I was looking at both carbon and titanium seat posts. Due to my height, I require significant extension of the seat post. My current seat post is 330mm aluminum and the max extension mark is comfortably set a centimeter or two into the frame. Should I have any concerns? Are there any products I should stay away from due to my weight? Could you make any recommendations?
Yes, you should have concerns. I would shy away from carbon seatposts if I were you. You obviously seem to be into lightweight equipment, so I won’t tell you to just get a super thick post. I recommend that you look for aluminum posts with the thickened front and rear wall (sometimes called “butted”) for greater support.
An Avocet that chirps like a bird
Some time ago a reader wrote about a creaking noise from the headset or stem when riding out of the saddle. To eliminate this, he tightened down on the headset more and reasoned that if he had to replace the bearings sooner, so be it. Well, I discovered something recently. My Avocet computer died, and not knowing when I would buy a replacement, I decided to remove the dead weight right away. On my next ride during the first climb out of the saddle, there were no creaking sounds. My theory is this: When the fork is subjected to more stress, the more the fork will flex & twist. When this happens, the nylon ties that secure the computer sensor & wiring to the fork blade start singing … much to our chagrin.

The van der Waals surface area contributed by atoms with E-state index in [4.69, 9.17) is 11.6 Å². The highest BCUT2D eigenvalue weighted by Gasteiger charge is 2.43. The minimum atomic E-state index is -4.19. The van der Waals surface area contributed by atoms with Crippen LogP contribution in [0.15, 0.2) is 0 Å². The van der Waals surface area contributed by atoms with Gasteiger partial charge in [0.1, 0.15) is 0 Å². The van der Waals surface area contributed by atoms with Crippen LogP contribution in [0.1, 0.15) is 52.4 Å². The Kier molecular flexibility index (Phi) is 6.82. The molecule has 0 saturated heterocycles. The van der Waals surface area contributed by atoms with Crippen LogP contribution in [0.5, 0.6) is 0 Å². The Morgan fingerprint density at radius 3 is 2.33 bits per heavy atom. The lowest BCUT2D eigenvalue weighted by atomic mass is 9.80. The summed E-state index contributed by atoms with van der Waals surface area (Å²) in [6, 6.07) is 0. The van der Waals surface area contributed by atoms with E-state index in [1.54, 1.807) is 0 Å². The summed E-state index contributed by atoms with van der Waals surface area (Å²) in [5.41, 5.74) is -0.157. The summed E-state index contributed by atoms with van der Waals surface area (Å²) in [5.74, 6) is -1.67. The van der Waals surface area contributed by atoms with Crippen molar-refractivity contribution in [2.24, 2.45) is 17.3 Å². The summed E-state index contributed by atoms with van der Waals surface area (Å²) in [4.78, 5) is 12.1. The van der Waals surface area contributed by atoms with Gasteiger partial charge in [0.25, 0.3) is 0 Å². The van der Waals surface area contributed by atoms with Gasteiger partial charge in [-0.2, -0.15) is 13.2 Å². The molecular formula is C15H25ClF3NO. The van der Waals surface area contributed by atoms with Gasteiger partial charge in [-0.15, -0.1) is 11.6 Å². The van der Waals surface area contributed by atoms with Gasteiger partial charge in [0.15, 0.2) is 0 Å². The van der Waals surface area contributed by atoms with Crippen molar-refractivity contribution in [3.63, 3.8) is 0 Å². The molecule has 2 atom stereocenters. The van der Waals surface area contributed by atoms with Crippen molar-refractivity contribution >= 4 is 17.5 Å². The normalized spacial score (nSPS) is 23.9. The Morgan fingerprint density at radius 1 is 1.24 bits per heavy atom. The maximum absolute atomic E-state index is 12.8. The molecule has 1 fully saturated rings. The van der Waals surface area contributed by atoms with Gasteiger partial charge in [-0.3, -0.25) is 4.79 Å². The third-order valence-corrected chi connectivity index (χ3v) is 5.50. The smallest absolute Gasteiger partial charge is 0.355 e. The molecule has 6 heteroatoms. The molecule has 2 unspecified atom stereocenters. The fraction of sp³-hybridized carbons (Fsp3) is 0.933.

Here is some feedback on last week’s column about cleaning cogs.
I am amazed at the flood of responses I got about cleaning cogs. The majority suggested “flossing” between the cogs with a rag or a shoestring (both with and without solvent on the rag). I think you can all imagine that method and likely use it already (and for those with my maintenance books, it is illustrated in them), so I only included one of those letters. I guess I should have mentioned that method last week and saved a lot of you the trouble of writing me… I am posting a sampling here of other letters.
1. Dear Lennard,
I struggled with cleaning cogs, too, for a long time. There seemed to be no quick and safe way to get the drive train on my bike clean, and I tried many cleaners. Finally, I met another local (Charlotte, North Carolina) rider that owns a chemical manufacturing company. Their products are soaps and degreasers. Being an avid mountain bike racer, the owner has developed a soap that works very well on bikes but it’s not currently available on the market. I’ve got the process down to five minutes or less and everything comes out sparkling. No problems with it harming any other part of the bike.